Staredown for Venusaur
Now we move to Founja Jungle. One of the trickiest requests you’re given is to get Venasaur in a staring contest with Arbok. This one will probably take a few tries, as you’ll need to lure Arbok near Venusaur with fluffruit and sometimes the big snake doesn’t cooperate.
At near the beginning of the stage (at level three) you’ll see an Arbok obnoxiously blocking the path. Chuck a fluffruit at it and it’ll have a little scream before slithering to the next area. Here’s where it gets hard.
Arbok will now be chilling in a relatively large area. You’ll need to throw fluffruit toward the left of the area in the direction of the sleeping Venusaur. You’ll want to chuck several of them, closer and closer to the snoozing giant. As Arbok nears Venusaur, use your scanner to wake it up.
With Arbok in its face, Venusaur will quickly freak out and scamper off. But you’ll have a few seconds to snap their staredown, which’ll complete the request from Mirror and get you a three-star Venusaur photo.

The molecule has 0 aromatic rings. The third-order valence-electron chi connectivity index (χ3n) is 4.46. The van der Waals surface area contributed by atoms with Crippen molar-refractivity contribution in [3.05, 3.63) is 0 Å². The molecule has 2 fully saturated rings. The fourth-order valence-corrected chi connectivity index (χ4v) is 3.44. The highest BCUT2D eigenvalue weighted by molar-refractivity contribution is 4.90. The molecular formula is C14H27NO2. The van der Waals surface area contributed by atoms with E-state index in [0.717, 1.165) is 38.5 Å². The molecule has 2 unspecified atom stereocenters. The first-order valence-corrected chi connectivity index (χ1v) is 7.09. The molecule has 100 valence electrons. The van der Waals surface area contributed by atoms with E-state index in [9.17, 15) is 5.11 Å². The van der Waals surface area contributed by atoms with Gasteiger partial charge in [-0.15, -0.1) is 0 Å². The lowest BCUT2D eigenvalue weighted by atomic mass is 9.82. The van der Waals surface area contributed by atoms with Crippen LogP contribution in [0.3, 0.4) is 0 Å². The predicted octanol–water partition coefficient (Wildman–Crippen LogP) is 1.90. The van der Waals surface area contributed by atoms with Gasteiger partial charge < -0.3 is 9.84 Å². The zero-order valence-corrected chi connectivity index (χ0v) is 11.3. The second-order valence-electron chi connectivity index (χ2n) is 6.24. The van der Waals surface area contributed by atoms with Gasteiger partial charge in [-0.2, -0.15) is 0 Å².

What’s Your Favorite Pollen?
This request is much easier to accomplish, but one that’s hard to figure out on your own. The aim is to snap a shot of Beautifly feeding on pollen from the flower growing out of Venusaur.
To do that, you’ll need to go to the same sleeping Venusaur which you previously harrassed via Arbok staredown. Don’t wake it up this time. Instead, keep throwing Illumina orbs at it. Eventually, a nearby Beautifly will notice that there’s a giant, luminescent Venusaur. It’ll float over to feed on Venusaur’s pollen. Photographing it in the act completes the request and gets a four-star photo of Beautifly.
Why So Still?